WHAT'S NEW, Friday, 7 July 1989 Washington, DC
CHINA PROMISES TO BE LENIENT WITH STUDENTS WHO RETURN,
they were misled into protesting the Chinese Government's
crackdown on pro-democracy demonstrators, "without knowing the
truth." Moreover, the Government insists that it has not been
monitoring protesters in this country. The credibility of the
Chinese Government is not high at this point. Most students seem
to be skeptical, and some are considering applying for political
asylum. The House Subcommittee on Immigration and Refugees has
scheduled July 20 hearings on the problem
(WN 30 Jun 89).
. NASA IS AGAIN SEEKING TO WITHHOLD UNCLASSIFIED INFORMATION
from public disclosure under the Freedom of Information Act.
Ever since the Department of Defense was granted an exemption to
FOIA requests in 1984, NASA has insisted that it too needs to
protect information subject to export controls. But two years
ago, NASA overplayed its hand in the strange case of "the samurai
shuttle." It claimed that the Japanese had used a FOIA request
to obtain complete design details of the US space shuttle "saving
them millions of dollars and years of research." An audit
revealed that the only shuttle document sent to Japan in response
to a FOIA request was a glossary of terms. The Senate Government
Affairs Committee refused to include the exemption in the current
NASA reauthorization bill, but it could come up on the floor.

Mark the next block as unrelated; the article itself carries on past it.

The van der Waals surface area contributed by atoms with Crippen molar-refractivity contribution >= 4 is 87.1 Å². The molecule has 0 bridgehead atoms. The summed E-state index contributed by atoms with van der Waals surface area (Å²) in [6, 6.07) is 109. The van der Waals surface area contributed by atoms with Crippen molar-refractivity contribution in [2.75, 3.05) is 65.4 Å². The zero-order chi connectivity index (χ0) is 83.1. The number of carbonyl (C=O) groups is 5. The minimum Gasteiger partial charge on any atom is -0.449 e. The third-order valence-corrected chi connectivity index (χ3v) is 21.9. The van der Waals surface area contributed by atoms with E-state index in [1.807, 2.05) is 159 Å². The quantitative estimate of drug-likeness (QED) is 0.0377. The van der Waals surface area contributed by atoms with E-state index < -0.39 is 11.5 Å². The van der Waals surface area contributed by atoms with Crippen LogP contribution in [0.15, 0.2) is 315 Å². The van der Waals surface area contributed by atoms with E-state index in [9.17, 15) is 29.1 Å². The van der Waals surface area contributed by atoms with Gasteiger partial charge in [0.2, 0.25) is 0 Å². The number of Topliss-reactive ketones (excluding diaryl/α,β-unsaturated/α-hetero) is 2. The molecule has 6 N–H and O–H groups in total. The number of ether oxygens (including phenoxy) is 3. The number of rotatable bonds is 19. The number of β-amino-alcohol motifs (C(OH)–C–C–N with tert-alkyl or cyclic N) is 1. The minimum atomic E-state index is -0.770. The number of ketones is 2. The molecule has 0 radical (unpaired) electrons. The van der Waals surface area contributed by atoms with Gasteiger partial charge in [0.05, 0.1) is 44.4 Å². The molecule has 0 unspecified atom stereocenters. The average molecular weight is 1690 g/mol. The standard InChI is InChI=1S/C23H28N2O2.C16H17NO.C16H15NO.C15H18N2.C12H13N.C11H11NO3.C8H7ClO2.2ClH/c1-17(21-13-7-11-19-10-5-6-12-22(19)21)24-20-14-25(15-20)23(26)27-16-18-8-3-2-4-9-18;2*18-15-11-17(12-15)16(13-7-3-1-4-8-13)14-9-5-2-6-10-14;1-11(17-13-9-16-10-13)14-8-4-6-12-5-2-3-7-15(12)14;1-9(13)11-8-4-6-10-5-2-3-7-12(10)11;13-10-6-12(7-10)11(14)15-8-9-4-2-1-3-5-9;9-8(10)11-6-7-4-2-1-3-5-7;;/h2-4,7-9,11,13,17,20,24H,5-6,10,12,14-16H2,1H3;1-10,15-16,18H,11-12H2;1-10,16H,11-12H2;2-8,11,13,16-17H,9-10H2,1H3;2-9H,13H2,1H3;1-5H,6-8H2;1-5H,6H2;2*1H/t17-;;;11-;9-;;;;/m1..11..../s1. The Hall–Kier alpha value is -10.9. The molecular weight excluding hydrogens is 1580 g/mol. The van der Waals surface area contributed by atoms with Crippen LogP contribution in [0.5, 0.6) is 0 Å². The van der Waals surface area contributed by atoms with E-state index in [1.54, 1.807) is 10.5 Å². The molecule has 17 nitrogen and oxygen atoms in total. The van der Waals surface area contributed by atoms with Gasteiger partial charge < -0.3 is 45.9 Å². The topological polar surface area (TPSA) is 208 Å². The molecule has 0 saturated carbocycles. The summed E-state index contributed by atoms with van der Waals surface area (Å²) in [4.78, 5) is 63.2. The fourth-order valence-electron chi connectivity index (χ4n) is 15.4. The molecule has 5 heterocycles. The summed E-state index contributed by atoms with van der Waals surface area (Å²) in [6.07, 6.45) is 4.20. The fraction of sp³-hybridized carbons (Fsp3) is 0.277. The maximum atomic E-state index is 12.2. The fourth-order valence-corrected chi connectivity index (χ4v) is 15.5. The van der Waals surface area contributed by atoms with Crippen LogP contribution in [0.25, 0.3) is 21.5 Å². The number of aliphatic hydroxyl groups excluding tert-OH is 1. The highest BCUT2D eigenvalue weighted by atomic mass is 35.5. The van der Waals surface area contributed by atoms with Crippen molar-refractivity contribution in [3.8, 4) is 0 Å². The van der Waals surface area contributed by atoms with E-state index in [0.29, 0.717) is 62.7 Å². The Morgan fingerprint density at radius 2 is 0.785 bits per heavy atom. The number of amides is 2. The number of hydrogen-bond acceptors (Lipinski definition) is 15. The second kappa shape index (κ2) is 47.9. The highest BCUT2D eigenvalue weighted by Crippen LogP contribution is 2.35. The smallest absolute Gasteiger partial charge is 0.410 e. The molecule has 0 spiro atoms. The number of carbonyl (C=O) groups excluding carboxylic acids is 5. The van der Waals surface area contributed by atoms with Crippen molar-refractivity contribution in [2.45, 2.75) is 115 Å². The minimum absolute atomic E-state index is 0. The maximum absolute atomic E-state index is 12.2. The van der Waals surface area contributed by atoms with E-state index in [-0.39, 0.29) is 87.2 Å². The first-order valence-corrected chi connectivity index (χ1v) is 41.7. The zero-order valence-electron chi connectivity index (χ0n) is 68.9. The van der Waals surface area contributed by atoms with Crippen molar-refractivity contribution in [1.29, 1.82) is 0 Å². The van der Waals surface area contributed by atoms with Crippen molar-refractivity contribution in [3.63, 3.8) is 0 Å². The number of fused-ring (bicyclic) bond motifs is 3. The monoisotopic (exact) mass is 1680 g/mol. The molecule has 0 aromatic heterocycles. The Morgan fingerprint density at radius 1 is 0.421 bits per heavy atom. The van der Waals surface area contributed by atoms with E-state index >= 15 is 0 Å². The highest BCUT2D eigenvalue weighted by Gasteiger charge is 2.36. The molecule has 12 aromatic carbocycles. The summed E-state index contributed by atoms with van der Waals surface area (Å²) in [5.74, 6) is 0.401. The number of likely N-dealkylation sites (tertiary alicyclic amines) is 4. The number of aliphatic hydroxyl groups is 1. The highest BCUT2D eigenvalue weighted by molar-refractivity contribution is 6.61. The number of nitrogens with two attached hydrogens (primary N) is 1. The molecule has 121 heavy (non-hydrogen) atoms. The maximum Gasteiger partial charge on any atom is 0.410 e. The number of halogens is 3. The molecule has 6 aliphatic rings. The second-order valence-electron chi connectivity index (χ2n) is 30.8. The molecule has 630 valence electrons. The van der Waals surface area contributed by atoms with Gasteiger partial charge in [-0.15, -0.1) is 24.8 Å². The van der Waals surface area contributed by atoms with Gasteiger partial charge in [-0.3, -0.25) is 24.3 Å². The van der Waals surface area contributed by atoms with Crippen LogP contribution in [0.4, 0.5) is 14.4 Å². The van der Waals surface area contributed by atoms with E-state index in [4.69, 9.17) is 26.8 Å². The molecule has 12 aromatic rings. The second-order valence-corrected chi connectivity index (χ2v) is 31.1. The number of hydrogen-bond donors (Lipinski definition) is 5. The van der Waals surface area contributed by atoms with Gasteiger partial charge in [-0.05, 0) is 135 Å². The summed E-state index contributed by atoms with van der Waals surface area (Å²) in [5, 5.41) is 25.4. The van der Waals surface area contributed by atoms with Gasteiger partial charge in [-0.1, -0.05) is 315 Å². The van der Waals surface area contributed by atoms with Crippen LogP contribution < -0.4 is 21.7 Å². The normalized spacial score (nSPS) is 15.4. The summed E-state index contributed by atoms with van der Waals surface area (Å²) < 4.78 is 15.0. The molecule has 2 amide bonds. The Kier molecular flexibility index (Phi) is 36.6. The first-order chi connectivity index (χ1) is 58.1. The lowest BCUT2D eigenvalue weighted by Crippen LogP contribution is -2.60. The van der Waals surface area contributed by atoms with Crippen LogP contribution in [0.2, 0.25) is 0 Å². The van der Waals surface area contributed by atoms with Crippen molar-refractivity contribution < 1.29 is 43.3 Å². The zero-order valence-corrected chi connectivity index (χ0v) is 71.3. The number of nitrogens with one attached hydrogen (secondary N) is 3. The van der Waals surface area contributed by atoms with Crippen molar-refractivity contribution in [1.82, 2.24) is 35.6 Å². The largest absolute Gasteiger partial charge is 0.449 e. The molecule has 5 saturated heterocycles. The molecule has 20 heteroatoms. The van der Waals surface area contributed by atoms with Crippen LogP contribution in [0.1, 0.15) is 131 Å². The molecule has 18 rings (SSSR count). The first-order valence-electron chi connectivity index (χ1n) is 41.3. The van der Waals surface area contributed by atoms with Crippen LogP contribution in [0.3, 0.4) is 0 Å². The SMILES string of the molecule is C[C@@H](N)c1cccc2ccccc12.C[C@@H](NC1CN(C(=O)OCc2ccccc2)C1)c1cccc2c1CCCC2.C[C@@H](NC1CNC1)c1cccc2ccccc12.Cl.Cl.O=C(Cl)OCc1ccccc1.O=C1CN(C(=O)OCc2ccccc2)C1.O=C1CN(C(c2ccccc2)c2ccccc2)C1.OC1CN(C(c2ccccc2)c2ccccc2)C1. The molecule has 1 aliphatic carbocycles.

3. COMPANIES ARE STILL PAYING FOR A PEEK AT COLD FUSION.
Electric has signed a cooperative research agreement with the U.
of Utah involving four GE scientists, one of whom will be located
at the University. Johnson Matthey, the London firm that supplied
the palladium cathodes, signed a letter of intent to negotiate an
agreement. The University says 65 companies have paid for the
right to review the patent applications. Perhaps they would also
be willing to pay to see the results of the helium analysis!
4. AN AMENDMENT TO RESTORE $25M TO MAGNETIC FUSION WAS PASSED
(WN 30 Jun 89). Rep. Robert
Roe (D-NJ), who introduced
the amendment, intends to work with the Senate to try to restore
the President's full request of $349M. The House Energy and Water
Appropriations Subcommittee had slashed $69M from the request.
5. 40% OF SENIOR DEFENSE OFFICIALS LEAVE VIA THE REVOLVING DOOR,
going to work for the same defense contractors they have been
negotiating contracts with--but at much higher salaries. You
don't have to be Elliot Ness to spot the potential for abuse in
this system. Charles Bennett (D-FL), Barbara Boxer (D-CA) and
Les AuCoin (D-OR) have offered an amendment to the Defense
Authorization Act prohibiting major defense contractors from
hiring senior DOD officials for two years after they leave.
6. FORMER SCIENCE ADVISOR WILLIAM GRAHAM IS NOW A V-P AT JAYCOR,
a California-based defense contractor with offices in Washington.